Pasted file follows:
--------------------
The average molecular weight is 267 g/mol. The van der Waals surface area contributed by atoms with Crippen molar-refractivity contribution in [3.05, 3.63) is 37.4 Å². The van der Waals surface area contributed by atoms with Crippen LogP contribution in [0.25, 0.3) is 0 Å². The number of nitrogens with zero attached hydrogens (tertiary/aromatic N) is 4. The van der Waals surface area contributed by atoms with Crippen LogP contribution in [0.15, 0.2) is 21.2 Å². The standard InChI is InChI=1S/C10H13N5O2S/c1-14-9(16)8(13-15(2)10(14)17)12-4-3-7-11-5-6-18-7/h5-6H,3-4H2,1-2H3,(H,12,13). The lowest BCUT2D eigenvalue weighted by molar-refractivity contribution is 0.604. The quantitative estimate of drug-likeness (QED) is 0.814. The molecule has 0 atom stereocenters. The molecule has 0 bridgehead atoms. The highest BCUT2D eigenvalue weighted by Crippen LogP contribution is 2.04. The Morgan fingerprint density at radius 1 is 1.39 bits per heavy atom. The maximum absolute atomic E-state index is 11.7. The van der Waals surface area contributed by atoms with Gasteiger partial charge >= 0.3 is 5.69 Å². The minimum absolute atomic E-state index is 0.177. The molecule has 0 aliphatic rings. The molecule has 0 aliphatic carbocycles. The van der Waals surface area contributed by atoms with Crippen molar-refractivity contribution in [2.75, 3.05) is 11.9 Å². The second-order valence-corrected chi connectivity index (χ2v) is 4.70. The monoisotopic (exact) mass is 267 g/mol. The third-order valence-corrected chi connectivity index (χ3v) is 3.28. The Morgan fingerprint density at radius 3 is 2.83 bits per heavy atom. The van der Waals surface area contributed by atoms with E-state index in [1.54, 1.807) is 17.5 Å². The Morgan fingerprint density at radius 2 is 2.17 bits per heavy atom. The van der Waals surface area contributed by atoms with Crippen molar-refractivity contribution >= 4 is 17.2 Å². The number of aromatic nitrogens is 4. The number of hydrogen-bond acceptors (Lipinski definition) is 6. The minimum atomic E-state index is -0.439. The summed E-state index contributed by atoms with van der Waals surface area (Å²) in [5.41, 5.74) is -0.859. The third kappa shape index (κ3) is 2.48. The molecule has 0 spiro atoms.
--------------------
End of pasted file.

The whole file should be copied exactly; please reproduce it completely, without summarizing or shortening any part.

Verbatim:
The average molecular weight is 267 g/mol. The van der Waals surface area contributed by atoms with Crippen molar-refractivity contribution in [3.05, 3.63) is 37.4 Å². The van der Waals surface area contributed by atoms with Crippen LogP contribution in [0.25, 0.3) is 0 Å². The number of nitrogens with zero attached hydrogens (tertiary/aromatic N) is 4. The van der Waals surface area contributed by atoms with Crippen LogP contribution in [0.15, 0.2) is 21.2 Å². The standard InChI is InChI=1S/C10H13N5O2S/c1-14-9(16)8(13-15(2)10(14)17)12-4-3-7-11-5-6-18-7/h5-6H,3-4H2,1-2H3,(H,12,13). The lowest BCUT2D eigenvalue weighted by molar-refractivity contribution is 0.604. The quantitative estimate of drug-likeness (QED) is 0.814. The molecule has 0 atom stereocenters. The molecule has 0 bridgehead atoms. The highest BCUT2D eigenvalue weighted by Crippen LogP contribution is 2.04. The Morgan fingerprint density at radius 1 is 1.39 bits per heavy atom. The maximum absolute atomic E-state index is 11.7. The van der Waals surface area contributed by atoms with Gasteiger partial charge >= 0.3 is 5.69 Å². The minimum absolute atomic E-state index is 0.177. The molecule has 0 aliphatic rings. The molecule has 0 aliphatic carbocycles. The van der Waals surface area contributed by atoms with Crippen molar-refractivity contribution in [2.75, 3.05) is 11.9 Å². The second-order valence-corrected chi connectivity index (χ2v) is 4.70. The monoisotopic (exact) mass is 267 g/mol. The third-order valence-corrected chi connectivity index (χ3v) is 3.28. The Morgan fingerprint density at radius 3 is 2.83 bits per heavy atom. The van der Waals surface area contributed by atoms with E-state index in [1.54, 1.807) is 17.5 Å². The Morgan fingerprint density at radius 2 is 2.17 bits per heavy atom. The van der Waals surface area contributed by atoms with Crippen molar-refractivity contribution >= 4 is 17.2 Å². The number of aromatic nitrogens is 4. The number of hydrogen-bond acceptors (Lipinski definition) is 6. The minimum atomic E-state index is -0.439. The summed E-state index contributed by atoms with van der Waals surface area (Å²) in [5.41, 5.74) is -0.859. The third kappa shape index (κ3) is 2.48. The molecule has 0 spiro atoms.